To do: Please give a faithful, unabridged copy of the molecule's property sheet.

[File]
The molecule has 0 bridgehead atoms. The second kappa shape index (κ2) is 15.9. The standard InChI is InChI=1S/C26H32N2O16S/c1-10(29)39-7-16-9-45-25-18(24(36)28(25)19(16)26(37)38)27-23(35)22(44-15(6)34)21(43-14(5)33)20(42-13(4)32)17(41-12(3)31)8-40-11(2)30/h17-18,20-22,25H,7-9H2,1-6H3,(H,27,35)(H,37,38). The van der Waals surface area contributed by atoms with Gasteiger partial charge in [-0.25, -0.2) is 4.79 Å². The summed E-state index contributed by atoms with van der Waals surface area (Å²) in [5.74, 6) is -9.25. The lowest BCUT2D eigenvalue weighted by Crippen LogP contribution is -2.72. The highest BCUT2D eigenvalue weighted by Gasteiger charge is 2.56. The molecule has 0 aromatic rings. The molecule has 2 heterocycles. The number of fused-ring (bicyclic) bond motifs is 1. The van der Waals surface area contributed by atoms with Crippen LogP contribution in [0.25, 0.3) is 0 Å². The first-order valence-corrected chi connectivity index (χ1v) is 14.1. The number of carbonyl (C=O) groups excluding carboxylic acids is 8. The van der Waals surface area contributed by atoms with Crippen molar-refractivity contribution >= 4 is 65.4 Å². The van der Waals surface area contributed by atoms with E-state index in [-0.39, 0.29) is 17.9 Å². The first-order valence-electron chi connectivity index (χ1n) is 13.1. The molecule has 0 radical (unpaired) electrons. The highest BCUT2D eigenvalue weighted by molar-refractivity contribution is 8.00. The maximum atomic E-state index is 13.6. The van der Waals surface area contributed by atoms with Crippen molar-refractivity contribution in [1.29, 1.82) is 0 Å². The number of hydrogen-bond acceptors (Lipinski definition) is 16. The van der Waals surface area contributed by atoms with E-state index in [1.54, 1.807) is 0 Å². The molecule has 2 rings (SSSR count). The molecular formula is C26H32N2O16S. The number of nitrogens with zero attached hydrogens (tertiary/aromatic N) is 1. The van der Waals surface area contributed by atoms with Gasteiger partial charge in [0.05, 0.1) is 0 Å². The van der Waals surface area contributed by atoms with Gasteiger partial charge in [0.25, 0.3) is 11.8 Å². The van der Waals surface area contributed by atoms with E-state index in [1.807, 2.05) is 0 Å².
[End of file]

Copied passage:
The molecule has 0 bridgehead atoms. The second kappa shape index (κ2) is 15.9. The standard InChI is InChI=1S/C26H32N2O16S/c1-10(29)39-7-16-9-45-25-18(24(36)28(25)19(16)26(37)38)27-23(35)22(44-15(6)34)21(43-14(5)33)20(42-13(4)32)17(41-12(3)31)8-40-11(2)30/h17-18,20-22,25H,7-9H2,1-6H3,(H,27,35)(H,37,38). The van der Waals surface area contributed by atoms with Gasteiger partial charge in [-0.25, -0.2) is 4.79 Å². The summed E-state index contributed by atoms with van der Waals surface area (Å²) in [5.74, 6) is -9.25. The lowest BCUT2D eigenvalue weighted by Crippen LogP contribution is -2.72. The highest BCUT2D eigenvalue weighted by Gasteiger charge is 2.56. The molecule has 0 aromatic rings. The molecule has 2 heterocycles. The number of fused-ring (bicyclic) bond motifs is 1. The van der Waals surface area contributed by atoms with Crippen LogP contribution in [0.25, 0.3) is 0 Å². The first-order valence-corrected chi connectivity index (χ1v) is 14.1. The number of carbonyl (C=O) groups excluding carboxylic acids is 8. The van der Waals surface area contributed by atoms with Crippen molar-refractivity contribution >= 4 is 65.4 Å². The van der Waals surface area contributed by atoms with E-state index in [-0.39, 0.29) is 17.9 Å². The first-order valence-electron chi connectivity index (χ1n) is 13.1. The molecule has 0 radical (unpaired) electrons. The highest BCUT2D eigenvalue weighted by molar-refractivity contribution is 8.00. The maximum atomic E-state index is 13.6. The van der Waals surface area contributed by atoms with Crippen molar-refractivity contribution in [1.29, 1.82) is 0 Å². The number of hydrogen-bond acceptors (Lipinski definition) is 16. The van der Waals surface area contributed by atoms with E-state index in [1.54, 1.807) is 0 Å². The molecule has 2 rings (SSSR count). The molecular formula is C26H32N2O16S. The number of nitrogens with zero attached hydrogens (tertiary/aromatic N) is 1. The van der Waals surface area contributed by atoms with Gasteiger partial charge in [0.05, 0.1) is 0 Å². The van der Waals surface area contributed by atoms with Gasteiger partial charge in [0.25, 0.3) is 11.8 Å². The van der Waals surface area contributed by atoms with E-state index in [1.807, 2.05) is 0 Å².